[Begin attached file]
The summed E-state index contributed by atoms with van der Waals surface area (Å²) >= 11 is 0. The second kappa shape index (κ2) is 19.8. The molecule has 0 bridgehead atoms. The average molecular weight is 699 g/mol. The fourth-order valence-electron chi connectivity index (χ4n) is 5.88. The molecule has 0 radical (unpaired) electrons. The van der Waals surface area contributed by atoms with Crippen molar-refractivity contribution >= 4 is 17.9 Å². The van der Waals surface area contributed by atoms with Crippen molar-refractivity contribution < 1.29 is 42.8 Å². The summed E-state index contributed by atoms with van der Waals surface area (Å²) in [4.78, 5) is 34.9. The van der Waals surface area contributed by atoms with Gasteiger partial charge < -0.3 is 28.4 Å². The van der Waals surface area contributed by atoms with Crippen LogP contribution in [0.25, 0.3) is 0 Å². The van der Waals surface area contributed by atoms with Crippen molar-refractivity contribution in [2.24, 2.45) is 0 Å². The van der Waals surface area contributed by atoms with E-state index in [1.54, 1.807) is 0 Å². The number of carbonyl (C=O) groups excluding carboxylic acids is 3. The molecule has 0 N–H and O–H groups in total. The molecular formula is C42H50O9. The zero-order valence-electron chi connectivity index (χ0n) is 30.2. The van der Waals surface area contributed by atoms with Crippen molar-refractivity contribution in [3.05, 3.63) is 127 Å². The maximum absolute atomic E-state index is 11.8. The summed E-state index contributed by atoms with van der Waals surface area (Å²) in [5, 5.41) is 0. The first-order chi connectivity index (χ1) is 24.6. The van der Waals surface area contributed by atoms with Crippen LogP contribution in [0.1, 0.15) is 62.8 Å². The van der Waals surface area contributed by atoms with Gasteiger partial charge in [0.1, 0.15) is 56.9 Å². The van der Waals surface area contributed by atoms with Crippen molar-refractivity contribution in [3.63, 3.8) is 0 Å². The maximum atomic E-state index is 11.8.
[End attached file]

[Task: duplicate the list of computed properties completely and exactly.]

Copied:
The summed E-state index contributed by atoms with van der Waals surface area (Å²) >= 11 is 0. The second kappa shape index (κ2) is 19.8. The molecule has 0 bridgehead atoms. The average molecular weight is 699 g/mol. The fourth-order valence-electron chi connectivity index (χ4n) is 5.88. The molecule has 0 radical (unpaired) electrons. The van der Waals surface area contributed by atoms with Crippen molar-refractivity contribution >= 4 is 17.9 Å². The van der Waals surface area contributed by atoms with Crippen molar-refractivity contribution < 1.29 is 42.8 Å². The summed E-state index contributed by atoms with van der Waals surface area (Å²) in [4.78, 5) is 34.9. The van der Waals surface area contributed by atoms with Gasteiger partial charge < -0.3 is 28.4 Å². The van der Waals surface area contributed by atoms with Crippen LogP contribution in [0.25, 0.3) is 0 Å². The van der Waals surface area contributed by atoms with Crippen molar-refractivity contribution in [2.24, 2.45) is 0 Å². The van der Waals surface area contributed by atoms with E-state index in [1.54, 1.807) is 0 Å². The number of carbonyl (C=O) groups excluding carboxylic acids is 3. The molecule has 0 N–H and O–H groups in total. The molecular formula is C42H50O9. The zero-order valence-electron chi connectivity index (χ0n) is 30.2. The van der Waals surface area contributed by atoms with Crippen molar-refractivity contribution in [3.05, 3.63) is 127 Å². The maximum absolute atomic E-state index is 11.8. The summed E-state index contributed by atoms with van der Waals surface area (Å²) in [5, 5.41) is 0. The first-order chi connectivity index (χ1) is 24.6. The van der Waals surface area contributed by atoms with Crippen LogP contribution in [0.1, 0.15) is 62.8 Å². The van der Waals surface area contributed by atoms with Gasteiger partial charge in [0.1, 0.15) is 56.9 Å². The van der Waals surface area contributed by atoms with Crippen molar-refractivity contribution in [3.63, 3.8) is 0 Å². The maximum atomic E-state index is 11.8.